Got Books? Don’t Want Them Anymore?

Do you have a ton of books?  Are you sick of them piling up in your office, bedroom, bathroom, attic, and anywhere else you can find to cram them?

Or maybe you want a book but can’t afford one.  And you don’t want to bother with the library and the due dates and the late fees. 

Well, maybe you want to try this website:

BookCrossing

You go to the site, find what books are available in your area and find where they are hiding.  Then you go to that place and pick up the book.  Quicker than you can say, “Wherefore art thou Romeo,” you’ve got a free used book!

Or, you can print up a BookCrossing label, drop your book off somewhere and post it on the website.  Then you can check in to see if people have picked it up and where it ends up.

Last I checked, there are 708 books available in Ohio.  There is one book, a Murder She Wrote novel, in Toledo at an Arbys. 

And there is a German book that has traveled to 287 different people!

Sound like fun?  Then let the crossing begin.

Sphere

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With the Computer, With Picket Signs and With Bare Feet

[view all of my posts about the Burma Demonstrations by clicking here

Almost a month ago, I asked about the state of protesting in our country.  I had come up with a thesis that no one protested any more.  Reading through the news today, I found out I was dead wrong.

Louisiana Protest Echoes the Civil Rights Era

Yes, yesterday there was a major protest in Jena, Louisiana.  And this is definately what I would call a worthy case of social protest.  Similarly, there was a protest in support of the Jena Six at my Alma Mater, The University of Toledo, yesterday.  While I cannot confirm it, I assume similar local rallies were held throughout the nation. 

As I’ve learned more and more about this case, I keep asking myself: Why did they cut the tree down?  It seems like such a waste. 

Meanwhile, an electronic campaign of civil protesting has been going on in California.

Rumsfeld as Fellow Draws a Protest at Stanford

This electronic version of the protest, as noted by the news article, is likely to transform into a physical, tangible protest next week.  And this is good and necessary.  I still don’t know exactly what kind of power an electronic protest can have but it certainly lacks the kind of power a physical protest has in regards to gaining major media, and thus major public, attention. 

Still, isn’t something wrong when Dr. Philip G. Zimbardo, of the Stanford Prison Experiment, is saying this guy is too nuts to teach there?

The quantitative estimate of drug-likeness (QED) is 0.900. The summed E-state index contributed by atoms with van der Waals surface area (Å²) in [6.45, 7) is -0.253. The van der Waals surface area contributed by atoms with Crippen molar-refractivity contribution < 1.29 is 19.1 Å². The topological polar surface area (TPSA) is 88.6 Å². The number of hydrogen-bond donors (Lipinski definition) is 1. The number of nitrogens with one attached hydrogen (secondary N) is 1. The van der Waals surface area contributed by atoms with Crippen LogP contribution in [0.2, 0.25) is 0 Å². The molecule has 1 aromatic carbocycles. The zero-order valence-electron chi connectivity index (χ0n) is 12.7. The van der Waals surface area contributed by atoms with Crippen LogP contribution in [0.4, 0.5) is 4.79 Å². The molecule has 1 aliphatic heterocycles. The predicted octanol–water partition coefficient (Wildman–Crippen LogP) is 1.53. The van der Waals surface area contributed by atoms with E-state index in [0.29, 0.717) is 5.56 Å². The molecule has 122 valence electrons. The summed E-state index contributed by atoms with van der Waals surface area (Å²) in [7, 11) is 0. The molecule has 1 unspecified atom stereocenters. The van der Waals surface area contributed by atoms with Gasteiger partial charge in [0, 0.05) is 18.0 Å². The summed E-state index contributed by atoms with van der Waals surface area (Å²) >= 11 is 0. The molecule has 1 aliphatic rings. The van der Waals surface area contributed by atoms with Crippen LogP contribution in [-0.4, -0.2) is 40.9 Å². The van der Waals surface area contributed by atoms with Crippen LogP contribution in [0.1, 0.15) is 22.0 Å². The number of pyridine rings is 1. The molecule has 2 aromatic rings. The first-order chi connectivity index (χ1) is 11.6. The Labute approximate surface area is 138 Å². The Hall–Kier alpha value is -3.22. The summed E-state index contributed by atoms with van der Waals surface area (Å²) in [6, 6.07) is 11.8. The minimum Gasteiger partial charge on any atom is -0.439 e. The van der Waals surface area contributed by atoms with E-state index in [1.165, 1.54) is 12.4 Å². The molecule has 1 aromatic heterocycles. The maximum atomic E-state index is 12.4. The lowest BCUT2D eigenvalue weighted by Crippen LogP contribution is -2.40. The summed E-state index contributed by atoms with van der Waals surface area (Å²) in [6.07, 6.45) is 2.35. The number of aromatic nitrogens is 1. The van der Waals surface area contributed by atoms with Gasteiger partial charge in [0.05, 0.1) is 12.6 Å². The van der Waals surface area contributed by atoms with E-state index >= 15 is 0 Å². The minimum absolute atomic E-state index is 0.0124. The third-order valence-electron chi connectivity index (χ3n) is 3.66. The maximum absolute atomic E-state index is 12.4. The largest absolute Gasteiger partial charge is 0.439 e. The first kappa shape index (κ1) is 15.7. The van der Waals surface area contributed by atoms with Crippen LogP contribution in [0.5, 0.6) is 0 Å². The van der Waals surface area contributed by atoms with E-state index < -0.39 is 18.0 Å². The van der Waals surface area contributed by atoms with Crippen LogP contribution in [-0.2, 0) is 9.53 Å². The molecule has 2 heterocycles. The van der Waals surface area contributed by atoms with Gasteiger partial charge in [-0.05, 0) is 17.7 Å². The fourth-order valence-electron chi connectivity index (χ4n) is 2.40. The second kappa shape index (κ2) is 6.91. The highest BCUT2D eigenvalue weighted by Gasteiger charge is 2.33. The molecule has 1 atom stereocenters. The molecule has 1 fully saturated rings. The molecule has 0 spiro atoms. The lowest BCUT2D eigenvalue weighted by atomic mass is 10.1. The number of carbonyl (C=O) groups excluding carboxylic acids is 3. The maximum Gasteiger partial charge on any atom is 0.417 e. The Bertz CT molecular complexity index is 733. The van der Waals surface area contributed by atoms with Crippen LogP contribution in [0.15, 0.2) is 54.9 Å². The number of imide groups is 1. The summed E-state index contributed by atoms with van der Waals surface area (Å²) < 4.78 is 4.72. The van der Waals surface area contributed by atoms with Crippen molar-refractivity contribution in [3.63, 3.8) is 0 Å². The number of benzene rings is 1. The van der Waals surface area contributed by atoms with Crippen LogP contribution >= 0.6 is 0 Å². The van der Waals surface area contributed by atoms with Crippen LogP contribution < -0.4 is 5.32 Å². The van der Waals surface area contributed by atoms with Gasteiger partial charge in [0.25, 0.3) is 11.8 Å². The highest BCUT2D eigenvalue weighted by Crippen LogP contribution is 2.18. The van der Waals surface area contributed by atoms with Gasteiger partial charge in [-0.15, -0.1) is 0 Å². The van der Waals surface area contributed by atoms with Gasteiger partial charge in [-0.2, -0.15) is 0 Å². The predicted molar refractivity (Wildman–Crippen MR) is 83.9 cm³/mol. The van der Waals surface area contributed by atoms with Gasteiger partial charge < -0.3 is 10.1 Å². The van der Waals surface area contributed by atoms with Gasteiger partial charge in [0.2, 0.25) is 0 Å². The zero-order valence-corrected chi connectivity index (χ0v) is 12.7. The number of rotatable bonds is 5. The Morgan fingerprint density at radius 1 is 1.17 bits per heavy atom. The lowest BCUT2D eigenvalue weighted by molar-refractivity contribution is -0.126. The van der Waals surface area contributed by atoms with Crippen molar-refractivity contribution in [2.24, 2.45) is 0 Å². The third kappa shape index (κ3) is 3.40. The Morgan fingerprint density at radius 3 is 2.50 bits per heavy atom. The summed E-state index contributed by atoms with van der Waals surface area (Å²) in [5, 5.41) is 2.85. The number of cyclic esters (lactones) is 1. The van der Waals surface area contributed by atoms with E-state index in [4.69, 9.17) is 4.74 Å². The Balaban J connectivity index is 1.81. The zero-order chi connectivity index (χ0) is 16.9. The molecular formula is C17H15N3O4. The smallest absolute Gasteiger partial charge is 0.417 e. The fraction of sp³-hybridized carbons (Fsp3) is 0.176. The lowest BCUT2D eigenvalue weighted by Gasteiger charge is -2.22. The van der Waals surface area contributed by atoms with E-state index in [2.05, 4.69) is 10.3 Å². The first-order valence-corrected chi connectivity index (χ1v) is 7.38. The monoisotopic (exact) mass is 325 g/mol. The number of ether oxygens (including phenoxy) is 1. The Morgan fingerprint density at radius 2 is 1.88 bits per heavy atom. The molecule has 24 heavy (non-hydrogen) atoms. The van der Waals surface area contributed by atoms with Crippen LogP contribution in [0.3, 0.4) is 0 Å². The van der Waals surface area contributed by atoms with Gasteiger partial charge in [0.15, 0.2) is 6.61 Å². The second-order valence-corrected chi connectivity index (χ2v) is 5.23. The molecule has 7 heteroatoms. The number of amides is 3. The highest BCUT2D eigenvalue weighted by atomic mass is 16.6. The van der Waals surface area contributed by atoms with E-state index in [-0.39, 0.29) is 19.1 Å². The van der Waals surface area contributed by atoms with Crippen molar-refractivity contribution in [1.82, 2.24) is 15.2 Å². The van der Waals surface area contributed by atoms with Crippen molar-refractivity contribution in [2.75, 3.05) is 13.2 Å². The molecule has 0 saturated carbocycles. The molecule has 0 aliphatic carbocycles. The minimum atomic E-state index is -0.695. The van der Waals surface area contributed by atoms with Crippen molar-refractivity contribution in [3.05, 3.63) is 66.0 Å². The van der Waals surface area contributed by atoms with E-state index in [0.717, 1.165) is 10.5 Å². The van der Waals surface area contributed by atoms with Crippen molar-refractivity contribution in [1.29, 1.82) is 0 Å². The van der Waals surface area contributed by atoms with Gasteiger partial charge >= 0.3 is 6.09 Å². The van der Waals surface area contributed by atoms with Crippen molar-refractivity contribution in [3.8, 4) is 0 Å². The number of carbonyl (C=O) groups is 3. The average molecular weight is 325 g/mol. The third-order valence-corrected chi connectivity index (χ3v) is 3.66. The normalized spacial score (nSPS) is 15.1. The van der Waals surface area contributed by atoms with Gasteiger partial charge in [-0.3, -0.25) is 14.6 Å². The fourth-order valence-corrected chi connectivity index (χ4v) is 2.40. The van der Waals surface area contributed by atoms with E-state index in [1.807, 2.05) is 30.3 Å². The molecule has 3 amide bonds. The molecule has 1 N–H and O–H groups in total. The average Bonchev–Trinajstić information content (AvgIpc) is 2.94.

And our last look at modern protest takes us across the globe.

Monks in Myanmar Protest for Third Day

There are some fabulous images of the monks in the print edition of The New York Times and some can be found with some fancy searching through the newspaper’s website.  But the concept here is absolutly beautiful.  The ancient Buddhist monks, marching in their red robes, bright as the setting sun, all the while holding their begging bowls upside down.  It’s a Gary Snyder poem, if ever I heard one.  Perhaps I’ll have to write it.

I prefer the monks’ way.  I always have.  The subtlety of it is inspiring to me.  And though I know it never gets the quick results like other forms of protest and it isn’t sexy enough to make the front page, there is a real integrity to it.  And honesty.  A self assuredness that they are right and that they are doing right. 

I often wish I had that same self assuredness.

For a slide show of the Jena Six rally in Louisiana, click here.


Johnny Cash – Man in Black” posted by globespotter

UPDATED 9/21/07: 4:10 PM

Breaking News about the Jena Six:

No bail for ‘Jena Six’ teen

UPDATED 9/21/07: 9:24 PM

I just got a news article regarding the smaller protests being done in support of the Jena Six.  Read all about it:

Facebook Generation Rallies for the Jena Six

UPDATED 9/23/07: 9:23 PM

The protests by the Buddhist monks in Burma have continued, lasting now for five straight days.  Yesterday, the crowd, including over 10,000 people and including over 4,00o monks, made there way to Nobel laureate and peace activist Aung San Suu Kyi.  Read all about it:

Witnesses: Monks protest near Suu Kyi house

It might be because of the beautiful photography and the incredible image of peace that this story creates in my head, but I am riveted by what is happening in Burma.  I wish we were getting more news about it here in America.

For more on what is happening in Burma, see “What’s Going On in Burma“.

Sphere

[view all of my posts about the Burma Demonstrations by clicking here]

Pride and Shame in Northwest Ohio

A couple news reports from my very own neck of the woods: Toledo, Ohio.  One makes me very happy and proud to be from the Northwest tip of the Buckeye State.  The other shows me once again that things are not perfect here.  But first, the pride:

Arabic schools gain foothold in the region

I’m somehow not at all surprised that there was great demand for Arabic schools in Toledo.  I was always surrounded by Arab Americans and immigrants, especially during my college years at the University of Toledo.  Thanks to a couple poetry and film courses at UT, I met a young Palestinian woman who became a wonderful friend at the end of my undergraduate years.  The Middle Eastern restaurants have been incredibly successful in Toledo, thanks to Toledoans’ love of food and the fact that Middle Eastern food is fabulous.

And this sounds like a great school.  If I had children (or planned to ever have children), this would be one of the few schools I would feel comfortable sending my child to.  Well done, Toledo.  Well done.

But why am I not surprised that there are people opposed to such a school?  One of the (many) great challenges of this generation will be to overcome the negative sterotypes and downright racism that exists in regard to Middle Eastern folks.  I pray and hope for my nation.